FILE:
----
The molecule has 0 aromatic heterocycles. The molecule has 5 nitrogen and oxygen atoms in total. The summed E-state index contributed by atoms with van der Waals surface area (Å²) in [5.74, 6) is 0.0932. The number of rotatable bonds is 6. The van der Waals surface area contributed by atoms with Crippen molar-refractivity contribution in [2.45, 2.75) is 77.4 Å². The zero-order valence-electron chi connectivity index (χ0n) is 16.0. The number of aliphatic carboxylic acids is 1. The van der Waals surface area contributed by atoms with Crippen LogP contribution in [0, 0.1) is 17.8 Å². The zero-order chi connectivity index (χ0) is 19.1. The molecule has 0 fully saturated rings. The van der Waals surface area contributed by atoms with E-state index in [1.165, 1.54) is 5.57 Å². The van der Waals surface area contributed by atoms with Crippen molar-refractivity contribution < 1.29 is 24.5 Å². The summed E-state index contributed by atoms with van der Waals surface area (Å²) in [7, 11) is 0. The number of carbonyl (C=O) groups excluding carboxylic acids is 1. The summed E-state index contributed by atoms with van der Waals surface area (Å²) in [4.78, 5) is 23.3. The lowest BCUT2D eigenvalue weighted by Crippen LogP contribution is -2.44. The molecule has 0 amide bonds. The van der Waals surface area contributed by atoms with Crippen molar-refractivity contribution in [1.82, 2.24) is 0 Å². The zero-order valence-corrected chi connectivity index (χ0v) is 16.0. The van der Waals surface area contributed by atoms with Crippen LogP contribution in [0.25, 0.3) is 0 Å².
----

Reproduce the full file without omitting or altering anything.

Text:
The molecule has 0 aromatic heterocycles. The molecule has 5 nitrogen and oxygen atoms in total. The summed E-state index contributed by atoms with van der Waals surface area (Å²) in [5.74, 6) is 0.0932. The number of rotatable bonds is 6. The van der Waals surface area contributed by atoms with Crippen molar-refractivity contribution in [2.45, 2.75) is 77.4 Å². The zero-order valence-electron chi connectivity index (χ0n) is 16.0. The number of aliphatic carboxylic acids is 1. The van der Waals surface area contributed by atoms with Crippen LogP contribution in [0, 0.1) is 17.8 Å². The zero-order chi connectivity index (χ0) is 19.1. The molecule has 0 fully saturated rings. The van der Waals surface area contributed by atoms with E-state index in [1.165, 1.54) is 5.57 Å². The van der Waals surface area contributed by atoms with Crippen molar-refractivity contribution < 1.29 is 24.5 Å². The summed E-state index contributed by atoms with van der Waals surface area (Å²) in [7, 11) is 0. The number of carbonyl (C=O) groups excluding carboxylic acids is 1. The summed E-state index contributed by atoms with van der Waals surface area (Å²) in [4.78, 5) is 23.3. The lowest BCUT2D eigenvalue weighted by Crippen LogP contribution is -2.44. The molecule has 0 amide bonds. The van der Waals surface area contributed by atoms with Crippen molar-refractivity contribution in [1.82, 2.24) is 0 Å². The zero-order valence-corrected chi connectivity index (χ0v) is 16.0. The van der Waals surface area contributed by atoms with Crippen LogP contribution in [0.25, 0.3) is 0 Å².